Tag Archives: dungeons and dragons

Implementing alignment in MMORPGs

While levels, roles, dice rolls and many other features have all been successfully transferred from traditional roleplaying games to their massively multiplayer online counterparts, some features remain unimplemented to this day. One of those is alignment.

Most gamers are probably at least to some extent familiar with a form of the D&D-type alignment system. Even if one has never played a roleplaying game in their life, the good-neutral-evil, lawful-neutral-chaotic table should be a familiar sight from viral images if nothing else.

The purpose of D&D style alignment is to provide a moral framework for one’s character to base their decisions on. The character is to act accordingly to their own alignment. An evil character does evil things, and vice versa for a good character, to put it simply.

Ever wanted to play a chaotic evil character and have the game mechanics actually support that choice? That’s what alignment is about. Making choices against your alignment could change it, and should it change too much in one direction or another, you may get penalized. Maybe you are a cleric and some of your spells stop working because your deity disapproves your actions, or maybe you gain an experience penalty as an assassin because you are becoming too good to be one of your profession. Or maybe you, as an evil character, just gradually become good through a series of life changing events, and spells like Detect Evil will no longer return the same results when being used on you as they did before.

Indeed it isn’t just a character’s decisions that their alignment has an effect on – alignment is to play directly into the game’s mechanics. Alignment isn’t to be something that you simply pick and then act as you like, maybe sometimes completely contradicting your original choice.

But the consequences of changes in alignment, or of actions opposing one’s alignment, are not necessarily what’s on the way of implementation of the feature into MMORPGs – it is the decisions themselves.

We can philosophize all we want, but essentially what branch of alignment an action represents is subjective. Normally it would be the Dungeon Master that decides whether an action is good or evil or whatever, but you don’t have the luxury of having one of those deciding things for you in a massive online multiplayer game. Instead you have developers who have to hardcode these things into the game.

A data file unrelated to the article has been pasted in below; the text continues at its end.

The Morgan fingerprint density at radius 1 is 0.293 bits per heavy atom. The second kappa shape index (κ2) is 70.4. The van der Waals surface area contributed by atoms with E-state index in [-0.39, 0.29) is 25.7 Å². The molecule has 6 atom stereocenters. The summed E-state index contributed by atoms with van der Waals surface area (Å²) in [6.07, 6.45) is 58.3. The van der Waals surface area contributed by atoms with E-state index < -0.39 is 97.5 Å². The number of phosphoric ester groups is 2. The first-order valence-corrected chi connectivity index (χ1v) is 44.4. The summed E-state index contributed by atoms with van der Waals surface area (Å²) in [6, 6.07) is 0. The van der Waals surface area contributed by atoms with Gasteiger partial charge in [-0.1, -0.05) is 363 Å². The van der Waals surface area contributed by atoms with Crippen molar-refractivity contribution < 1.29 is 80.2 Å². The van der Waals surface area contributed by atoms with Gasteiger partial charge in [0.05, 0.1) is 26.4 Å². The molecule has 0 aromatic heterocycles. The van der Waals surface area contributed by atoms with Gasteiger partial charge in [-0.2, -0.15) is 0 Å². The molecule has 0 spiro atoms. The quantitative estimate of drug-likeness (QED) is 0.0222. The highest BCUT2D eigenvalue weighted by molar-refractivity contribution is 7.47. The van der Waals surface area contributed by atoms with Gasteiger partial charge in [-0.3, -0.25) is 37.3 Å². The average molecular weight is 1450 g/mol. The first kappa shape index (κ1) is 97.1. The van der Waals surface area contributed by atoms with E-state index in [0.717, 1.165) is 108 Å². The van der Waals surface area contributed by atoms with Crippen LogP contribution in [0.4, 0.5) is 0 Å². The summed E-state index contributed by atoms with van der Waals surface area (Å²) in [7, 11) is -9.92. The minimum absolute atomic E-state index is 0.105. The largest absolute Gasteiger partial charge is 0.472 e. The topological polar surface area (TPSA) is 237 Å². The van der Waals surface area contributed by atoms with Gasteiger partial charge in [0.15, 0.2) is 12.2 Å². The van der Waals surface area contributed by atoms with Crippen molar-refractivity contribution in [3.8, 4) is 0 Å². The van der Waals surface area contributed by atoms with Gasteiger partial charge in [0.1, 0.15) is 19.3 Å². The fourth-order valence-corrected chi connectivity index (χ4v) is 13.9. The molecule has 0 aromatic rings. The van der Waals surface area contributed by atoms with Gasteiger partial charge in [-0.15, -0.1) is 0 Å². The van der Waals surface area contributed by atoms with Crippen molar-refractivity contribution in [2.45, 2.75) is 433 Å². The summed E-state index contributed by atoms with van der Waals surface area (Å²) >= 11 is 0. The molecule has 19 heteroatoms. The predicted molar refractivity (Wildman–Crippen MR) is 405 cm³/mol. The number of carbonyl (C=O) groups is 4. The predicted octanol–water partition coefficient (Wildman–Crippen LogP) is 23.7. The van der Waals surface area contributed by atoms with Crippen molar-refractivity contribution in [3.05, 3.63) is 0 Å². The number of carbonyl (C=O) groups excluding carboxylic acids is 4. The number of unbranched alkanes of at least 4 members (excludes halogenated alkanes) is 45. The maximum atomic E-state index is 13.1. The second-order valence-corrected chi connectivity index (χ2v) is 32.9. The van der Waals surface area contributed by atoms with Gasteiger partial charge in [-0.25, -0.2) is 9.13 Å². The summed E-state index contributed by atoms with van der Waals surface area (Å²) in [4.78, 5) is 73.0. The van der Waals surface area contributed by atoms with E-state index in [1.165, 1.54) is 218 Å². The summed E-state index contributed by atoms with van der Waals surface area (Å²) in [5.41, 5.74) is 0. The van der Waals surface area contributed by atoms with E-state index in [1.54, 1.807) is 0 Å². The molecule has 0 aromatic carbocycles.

The developer can introduce dialogue and other options to quests that represent different values of life. They can make robbing an ancient grave move the looter’s alignment to towards evil, and they can make giving money to a beggar NPC do the opposite. But the one thing they cannot do is easily tell whether an action of a player character towards another player character is good or evil or something else.

Some situations may seem easy to solve. Should a player for example kill another player, the action could be regarded as evil. But what would be a good action towards another player? How would you tell whether a thing a player said to another was full of malice or goodwill? How about this: if greed was regarded as an evil trait, would manipulating an in-game Auction House system for profit be regarded as evil? How would you track it?

There are so many obstacles in the way. Not even the killing of another player is as simple as it may seem. What if the victim had murdered a friend of their killer earlier? That would make the deed revenge, and in some societies that could well be regarded as a lawful act.

Maybe some sort of a voting mechanism could fix the issue. One where players could vote whether this or that action by a player was within their alignment or not. But systems of this sort are prone to abuse, and require a very specific type of game, likely one with an extreme focus on in-character roleplay.

All that considered, its no wonder why just about no MMORPG supports an alignment system. SWTOR had it’s light and dark system, but frankly the game was a very singleplayer experience. The system itself was only ever a part of NPC quests, which felt very awkward, seeing as an MMORPG by definition is about interacting with other players.

Maybe in the next couple hundred years artificial intelligence will have advanced enough to analyze player characters’ actions towards each other and modify their alignments accordingly. With the issue being as complex as it is, I don’t see that happening very soon.

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